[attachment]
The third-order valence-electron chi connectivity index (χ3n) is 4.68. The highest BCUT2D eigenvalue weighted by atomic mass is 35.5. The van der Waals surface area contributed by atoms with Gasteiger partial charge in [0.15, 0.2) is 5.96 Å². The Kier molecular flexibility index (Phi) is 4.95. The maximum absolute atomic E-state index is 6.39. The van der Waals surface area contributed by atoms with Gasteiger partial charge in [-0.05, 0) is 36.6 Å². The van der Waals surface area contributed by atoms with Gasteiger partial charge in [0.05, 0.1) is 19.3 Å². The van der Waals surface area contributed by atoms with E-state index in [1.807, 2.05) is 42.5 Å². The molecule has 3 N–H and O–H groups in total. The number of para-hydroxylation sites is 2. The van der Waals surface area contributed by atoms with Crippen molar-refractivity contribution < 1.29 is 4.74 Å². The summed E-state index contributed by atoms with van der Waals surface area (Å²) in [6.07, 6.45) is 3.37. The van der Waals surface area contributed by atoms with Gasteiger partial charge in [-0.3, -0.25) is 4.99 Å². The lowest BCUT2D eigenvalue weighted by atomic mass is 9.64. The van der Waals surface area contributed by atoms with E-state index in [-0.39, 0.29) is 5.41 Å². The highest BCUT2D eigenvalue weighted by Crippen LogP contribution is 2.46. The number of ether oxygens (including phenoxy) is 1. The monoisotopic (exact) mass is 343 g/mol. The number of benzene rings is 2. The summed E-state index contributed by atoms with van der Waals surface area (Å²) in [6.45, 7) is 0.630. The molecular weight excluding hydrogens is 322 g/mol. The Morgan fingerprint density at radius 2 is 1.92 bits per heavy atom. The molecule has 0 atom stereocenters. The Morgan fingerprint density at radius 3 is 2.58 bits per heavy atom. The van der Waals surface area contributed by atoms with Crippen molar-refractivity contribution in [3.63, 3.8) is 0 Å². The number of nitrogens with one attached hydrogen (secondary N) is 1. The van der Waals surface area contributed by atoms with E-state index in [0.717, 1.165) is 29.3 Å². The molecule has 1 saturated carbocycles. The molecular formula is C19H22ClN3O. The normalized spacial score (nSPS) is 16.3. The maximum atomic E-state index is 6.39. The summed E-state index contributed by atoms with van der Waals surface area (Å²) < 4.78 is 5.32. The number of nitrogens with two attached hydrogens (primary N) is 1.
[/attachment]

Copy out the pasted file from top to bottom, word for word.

The third-order valence-electron chi connectivity index (χ3n) is 4.68. The highest BCUT2D eigenvalue weighted by atomic mass is 35.5. The van der Waals surface area contributed by atoms with Gasteiger partial charge in [0.15, 0.2) is 5.96 Å². The Kier molecular flexibility index (Phi) is 4.95. The maximum absolute atomic E-state index is 6.39. The van der Waals surface area contributed by atoms with Gasteiger partial charge in [-0.05, 0) is 36.6 Å². The van der Waals surface area contributed by atoms with Gasteiger partial charge in [0.05, 0.1) is 19.3 Å². The van der Waals surface area contributed by atoms with E-state index in [1.807, 2.05) is 42.5 Å². The molecule has 3 N–H and O–H groups in total. The number of para-hydroxylation sites is 2. The van der Waals surface area contributed by atoms with Crippen molar-refractivity contribution < 1.29 is 4.74 Å². The summed E-state index contributed by atoms with van der Waals surface area (Å²) in [6.07, 6.45) is 3.37. The van der Waals surface area contributed by atoms with Gasteiger partial charge in [-0.3, -0.25) is 4.99 Å². The lowest BCUT2D eigenvalue weighted by atomic mass is 9.64. The van der Waals surface area contributed by atoms with E-state index in [-0.39, 0.29) is 5.41 Å². The highest BCUT2D eigenvalue weighted by Crippen LogP contribution is 2.46. The number of ether oxygens (including phenoxy) is 1. The monoisotopic (exact) mass is 343 g/mol. The number of benzene rings is 2. The summed E-state index contributed by atoms with van der Waals surface area (Å²) in [6.45, 7) is 0.630. The molecular weight excluding hydrogens is 322 g/mol. The Morgan fingerprint density at radius 2 is 1.92 bits per heavy atom. The molecule has 0 atom stereocenters. The Morgan fingerprint density at radius 3 is 2.58 bits per heavy atom. The van der Waals surface area contributed by atoms with Crippen molar-refractivity contribution in [3.63, 3.8) is 0 Å². The number of nitrogens with one attached hydrogen (secondary N) is 1. The van der Waals surface area contributed by atoms with E-state index in [0.717, 1.165) is 29.3 Å². The molecule has 1 saturated carbocycles. The molecular formula is C19H22ClN3O. The normalized spacial score (nSPS) is 16.3. The maximum atomic E-state index is 6.39. The summed E-state index contributed by atoms with van der Waals surface area (Å²) < 4.78 is 5.32. The number of nitrogens with two attached hydrogens (primary N) is 1.